This concept was first defined legally in 1982 at Montego Bay by the Convention on the Law Of the Sea (UNCLOS), giving birth to Exclusive Economic Zones (EEZ), inside 200 nautical miles off the coasts, in which all resources belong to the contiguous country, and also to the International Seabed Authority (ISA), which was charged to manage the mining resources of the seabed outside EEZ (called The Area) for humanity. The ISA gives mining licenses to countries or companies and surveys their activities in term of pollution, together with their benefits in term of sharing. Some mining licenses are already active, but the resulting obligations remained unclear, though is true that the opportunity to exploit polymetallic nodules, hydrothermal vents or cobalt crusts is technically and economically not yet mature. Seabed mining will certainly really start first inside EEZs, on the continental shelf, where it is clear that the benefits will never have to be shared for the Common Good.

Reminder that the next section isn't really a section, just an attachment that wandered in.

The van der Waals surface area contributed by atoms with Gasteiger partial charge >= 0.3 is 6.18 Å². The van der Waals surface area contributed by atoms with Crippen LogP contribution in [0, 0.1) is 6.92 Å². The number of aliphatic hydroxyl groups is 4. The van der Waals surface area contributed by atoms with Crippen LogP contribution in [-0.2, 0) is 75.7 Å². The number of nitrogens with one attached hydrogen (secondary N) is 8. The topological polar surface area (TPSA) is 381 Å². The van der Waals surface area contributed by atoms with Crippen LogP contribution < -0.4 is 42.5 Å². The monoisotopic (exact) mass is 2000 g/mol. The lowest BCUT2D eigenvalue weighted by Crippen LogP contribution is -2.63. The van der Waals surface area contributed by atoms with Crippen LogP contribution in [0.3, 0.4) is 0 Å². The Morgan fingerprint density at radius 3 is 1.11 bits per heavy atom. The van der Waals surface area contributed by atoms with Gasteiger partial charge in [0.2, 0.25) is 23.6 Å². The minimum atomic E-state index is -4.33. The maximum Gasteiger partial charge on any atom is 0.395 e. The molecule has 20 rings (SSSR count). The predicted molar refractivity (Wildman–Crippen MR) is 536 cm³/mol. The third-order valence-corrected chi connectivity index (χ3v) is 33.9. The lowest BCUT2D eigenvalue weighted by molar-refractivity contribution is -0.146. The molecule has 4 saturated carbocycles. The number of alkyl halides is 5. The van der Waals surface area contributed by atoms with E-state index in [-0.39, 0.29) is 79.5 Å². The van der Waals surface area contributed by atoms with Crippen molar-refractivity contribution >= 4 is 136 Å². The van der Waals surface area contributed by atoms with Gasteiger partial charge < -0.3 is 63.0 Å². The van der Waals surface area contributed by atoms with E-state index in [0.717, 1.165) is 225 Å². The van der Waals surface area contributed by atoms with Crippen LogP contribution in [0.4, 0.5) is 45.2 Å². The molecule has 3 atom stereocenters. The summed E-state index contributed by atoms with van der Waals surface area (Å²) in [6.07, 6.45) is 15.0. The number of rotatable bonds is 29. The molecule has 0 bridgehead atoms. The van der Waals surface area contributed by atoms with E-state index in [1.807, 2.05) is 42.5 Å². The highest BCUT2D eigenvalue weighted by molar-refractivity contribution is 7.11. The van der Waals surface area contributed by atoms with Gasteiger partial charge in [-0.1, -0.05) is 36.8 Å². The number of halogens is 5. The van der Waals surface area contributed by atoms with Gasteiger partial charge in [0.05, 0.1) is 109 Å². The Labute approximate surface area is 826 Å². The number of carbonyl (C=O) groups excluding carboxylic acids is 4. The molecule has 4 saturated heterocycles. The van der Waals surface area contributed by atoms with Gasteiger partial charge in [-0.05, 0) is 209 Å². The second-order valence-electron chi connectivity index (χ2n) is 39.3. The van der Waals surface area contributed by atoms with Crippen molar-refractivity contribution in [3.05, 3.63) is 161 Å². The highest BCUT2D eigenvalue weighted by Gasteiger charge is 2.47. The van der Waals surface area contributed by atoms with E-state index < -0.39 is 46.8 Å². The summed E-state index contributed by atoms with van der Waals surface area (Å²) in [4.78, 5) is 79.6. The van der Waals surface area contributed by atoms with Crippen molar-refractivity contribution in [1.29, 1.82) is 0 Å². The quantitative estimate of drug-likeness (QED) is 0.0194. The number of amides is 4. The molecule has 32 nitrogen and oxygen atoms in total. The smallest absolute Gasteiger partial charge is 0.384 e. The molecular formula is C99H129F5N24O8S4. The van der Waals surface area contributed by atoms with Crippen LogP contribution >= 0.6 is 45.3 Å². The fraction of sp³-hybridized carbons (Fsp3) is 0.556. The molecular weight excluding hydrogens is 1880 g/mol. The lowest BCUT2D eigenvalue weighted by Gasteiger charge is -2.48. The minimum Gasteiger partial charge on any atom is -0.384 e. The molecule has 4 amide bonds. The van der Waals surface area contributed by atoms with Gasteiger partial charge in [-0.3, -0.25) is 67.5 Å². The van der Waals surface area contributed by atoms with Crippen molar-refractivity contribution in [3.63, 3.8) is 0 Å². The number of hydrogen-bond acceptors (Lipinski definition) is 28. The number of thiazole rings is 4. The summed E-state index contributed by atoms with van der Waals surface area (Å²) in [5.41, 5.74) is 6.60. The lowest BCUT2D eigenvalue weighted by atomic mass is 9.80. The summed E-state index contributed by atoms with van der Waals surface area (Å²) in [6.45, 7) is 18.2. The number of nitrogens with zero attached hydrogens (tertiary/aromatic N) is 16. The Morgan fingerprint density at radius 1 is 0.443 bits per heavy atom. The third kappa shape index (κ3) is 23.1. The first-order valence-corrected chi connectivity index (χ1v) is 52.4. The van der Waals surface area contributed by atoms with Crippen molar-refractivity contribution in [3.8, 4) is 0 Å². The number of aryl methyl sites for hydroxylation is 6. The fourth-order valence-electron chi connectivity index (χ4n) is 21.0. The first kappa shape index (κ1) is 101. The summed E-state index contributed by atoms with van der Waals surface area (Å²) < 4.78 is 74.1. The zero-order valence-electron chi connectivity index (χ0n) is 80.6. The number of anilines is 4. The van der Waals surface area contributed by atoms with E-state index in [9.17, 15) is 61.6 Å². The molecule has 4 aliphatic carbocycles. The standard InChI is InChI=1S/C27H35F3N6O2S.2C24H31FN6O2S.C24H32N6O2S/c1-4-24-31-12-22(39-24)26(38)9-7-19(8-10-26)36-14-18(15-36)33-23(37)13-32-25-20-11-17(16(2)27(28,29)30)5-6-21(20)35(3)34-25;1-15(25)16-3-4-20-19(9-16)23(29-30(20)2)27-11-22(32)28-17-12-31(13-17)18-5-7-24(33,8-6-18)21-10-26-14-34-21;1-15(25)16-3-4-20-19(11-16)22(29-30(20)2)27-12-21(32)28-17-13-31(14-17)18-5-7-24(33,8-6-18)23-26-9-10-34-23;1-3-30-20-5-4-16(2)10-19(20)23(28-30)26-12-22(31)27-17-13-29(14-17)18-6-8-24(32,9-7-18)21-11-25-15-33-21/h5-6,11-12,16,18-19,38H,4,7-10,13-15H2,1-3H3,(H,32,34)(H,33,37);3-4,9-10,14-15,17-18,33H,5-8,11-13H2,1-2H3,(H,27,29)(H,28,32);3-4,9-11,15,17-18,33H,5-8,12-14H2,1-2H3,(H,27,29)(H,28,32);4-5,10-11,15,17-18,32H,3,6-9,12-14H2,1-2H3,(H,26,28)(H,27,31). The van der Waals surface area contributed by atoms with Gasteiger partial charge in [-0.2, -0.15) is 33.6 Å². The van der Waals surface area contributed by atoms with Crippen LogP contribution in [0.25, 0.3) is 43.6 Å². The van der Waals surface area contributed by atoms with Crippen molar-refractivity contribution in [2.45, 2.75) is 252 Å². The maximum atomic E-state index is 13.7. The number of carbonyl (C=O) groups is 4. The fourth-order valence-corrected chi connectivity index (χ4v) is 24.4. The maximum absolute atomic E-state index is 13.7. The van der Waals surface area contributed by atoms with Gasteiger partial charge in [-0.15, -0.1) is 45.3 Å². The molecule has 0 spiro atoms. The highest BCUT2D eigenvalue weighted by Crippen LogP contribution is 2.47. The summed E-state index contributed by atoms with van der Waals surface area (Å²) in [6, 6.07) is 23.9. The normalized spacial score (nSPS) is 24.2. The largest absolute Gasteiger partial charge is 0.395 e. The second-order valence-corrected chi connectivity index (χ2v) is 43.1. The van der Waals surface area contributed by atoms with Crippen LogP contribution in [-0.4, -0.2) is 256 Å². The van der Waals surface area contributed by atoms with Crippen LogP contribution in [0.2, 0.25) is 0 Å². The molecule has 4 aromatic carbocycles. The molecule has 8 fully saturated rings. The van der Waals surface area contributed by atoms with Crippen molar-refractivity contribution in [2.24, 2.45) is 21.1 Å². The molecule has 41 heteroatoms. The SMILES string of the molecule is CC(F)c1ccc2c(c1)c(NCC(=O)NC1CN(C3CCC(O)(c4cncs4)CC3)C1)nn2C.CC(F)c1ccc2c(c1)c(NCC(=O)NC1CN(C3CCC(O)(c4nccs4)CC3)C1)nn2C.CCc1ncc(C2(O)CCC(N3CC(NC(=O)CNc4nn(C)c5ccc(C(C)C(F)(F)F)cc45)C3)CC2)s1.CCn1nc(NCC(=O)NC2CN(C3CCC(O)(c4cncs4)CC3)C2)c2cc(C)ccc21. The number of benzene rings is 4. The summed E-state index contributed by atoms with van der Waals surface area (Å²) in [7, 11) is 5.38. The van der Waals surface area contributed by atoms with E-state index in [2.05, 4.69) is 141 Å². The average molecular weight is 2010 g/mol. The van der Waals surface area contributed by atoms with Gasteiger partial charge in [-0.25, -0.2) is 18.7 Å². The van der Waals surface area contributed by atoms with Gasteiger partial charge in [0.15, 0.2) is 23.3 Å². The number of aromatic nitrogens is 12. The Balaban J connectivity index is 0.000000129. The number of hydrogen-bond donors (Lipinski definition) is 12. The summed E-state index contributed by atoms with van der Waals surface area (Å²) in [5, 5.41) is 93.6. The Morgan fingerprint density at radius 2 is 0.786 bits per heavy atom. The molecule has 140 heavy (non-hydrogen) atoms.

But in the water column outside EEZs, not any legal framework protects the marine biodiversity. New industrial fisheries activities, such as deep sea bottom trawling or fish aggregating devices (FAD), are already widely exploited, and plunder the sea for the interests of a few. This remaining free area (on a first-come, first-served basis) called The Commons, covers half of our planet and belongs to all of us!